Lately I've really been experimenting with artificial lighting, and learning techniques to control it for different effects. The following is a quick behind-the-scenes tutorial for how I lit this shot, featuring Epic Brewing's Imperial Pumpkin Porter. 

Fall-themed photos of epic brewing imperial pumpkin porter


The Idea

I wanted to shoot a fall-themed scene, showcasing Epic Brewing's Imperial Pumpkin Porter (If you aren't familiar with Epic, check out their beers. They're delicious). I also wanted to show a few of the ingredients that go into the beer. From Epic's description of the beer-

"The essence of the fall!  This beer explodes with aromas of sweet spices giving way to chocolate and roasted malt.  Flavors are reminiscent of fresh-cut pumpkin and chocolate and complimented by hints of clove, fresh Madagascar vanilla beans, nutmeg and allspice."

My goal was to put a visual to that description, and light it accordingly. 


The Gear

Canon 5D Mark III

Canon 70-200 f4 L IS Lens

Yongnuo YN500 EX Speed light (x2)

Elinchrom ELB 400 w/ Pro Head

Manfrotto Tripod

Neewer Light Stands

20 degree Elinchrom Grid

CTO orange gel

orange and yellow speedlight gels

Elinchrom Skyport Transmitter

Yongnuo YN622C-TX Transmitter

Yongnuo YN-622C Reciever (x2)

Wescott 45'' Translucent Umbrella



After composing my scene the way I liked, I started to play with the lighting. After some trial and error, the setup I liked best is as follows: I hung a black curtain in the back of the scene, to give it a black background instead of the off-white of the walls in my living room. I placed the ELB 400 pack and Pro Head on the left. The flash head has a 20 degree grid on it, as well as a CTO gel. The CTO gel gives the light a slight warm tint, which is contiguous with the fall theme. The 20 degree grid directs and focuses the light and gives it an even falloff. This light was used to accentuate the beer bottle and highlight the spread of ingredients. On camera right is one of the Yongnuo lights, shooting through the 45'' translucent umbrella. The umbrella softens the light immensely, and provides a fill light for the scene without harsh shadows. Behind the scene and off to the right is the other Yongnuo light, with a yellow gel and an orange gel placed over it. Both gels are rotated 90 degrees from their typical orientation, so half of the light shoots through each gel, giving a nice gradient between the orange and yellow coloring. This light acts as a rim light for the scene, giving some backlight and providing the colored highlights on the edges of the glass, and illuminating the falling leaves. After pre-focusing, I stood on a stool off to the right of the scene and dropped some of the leaves while triggering the camera remotely. Lastly, I shot another photo of the glowing Jack-o-lantern (Which I'm pleased to say I carved myself! haha). I tried shooting it all in one photo, but too much light kept spilling onto the jack-o-lantern, so it looked like the pumpkins on the left of the frame. I wanted to only be able to see the glowing part. I combined the two photos in Photoshop, made some local adjustments in Lightroom, and Voila! I'm pretty pleased at how it turned out.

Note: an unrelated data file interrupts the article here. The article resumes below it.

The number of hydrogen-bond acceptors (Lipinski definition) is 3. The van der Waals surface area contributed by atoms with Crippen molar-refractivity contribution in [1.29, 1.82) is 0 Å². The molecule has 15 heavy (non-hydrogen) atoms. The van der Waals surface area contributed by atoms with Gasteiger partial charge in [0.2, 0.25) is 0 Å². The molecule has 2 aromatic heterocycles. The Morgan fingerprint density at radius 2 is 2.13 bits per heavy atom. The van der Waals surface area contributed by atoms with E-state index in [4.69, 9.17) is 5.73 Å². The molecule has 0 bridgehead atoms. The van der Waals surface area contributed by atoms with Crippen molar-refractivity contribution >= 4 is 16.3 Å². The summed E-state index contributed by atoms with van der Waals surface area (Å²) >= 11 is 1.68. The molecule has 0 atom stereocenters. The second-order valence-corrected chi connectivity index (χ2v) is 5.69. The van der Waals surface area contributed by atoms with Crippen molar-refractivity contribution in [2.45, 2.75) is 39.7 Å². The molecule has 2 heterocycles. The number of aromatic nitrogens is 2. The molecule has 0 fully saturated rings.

Main photo- 1/200 sec., f/9, ISO 100, 100mm. 

Jack-o-lantern- 3.2 sec., f/6.3, ISO 100, 75mm. 


It's important to note that even the smallest flaws will show up in photos like this, something I've definitley learned by making mistakes. Small bits of lint on the bottle, finger prints, ect. will really be noticable under this kind of lighting. I like to polish the bottle and glass with a micro fiber cloth. This gets blemishes off without leaving little bits of lint, which a regular kitchen rag will do. I also got the lighting exactly how I wanted it, and then poured the beer into the glass. Once it's poured, there's a very short window to work with the beer before it starts to go flat and look less appealing. The more of this kind of subject matter I shoot, the more I realize that the setup technique is as much a part of the photo as the camera technique! I look forward to shooting more of this kind of subject matter, and getting better at it, it's really fun and challenging. I'm by no means a master of lighting and product photography, but I really like learning about other photographers' processes for their shots, so hopefully I can pass along some of my knowledge as I'm learning, and inspire others to expound on it! Happy shooting, and Happy Halloween!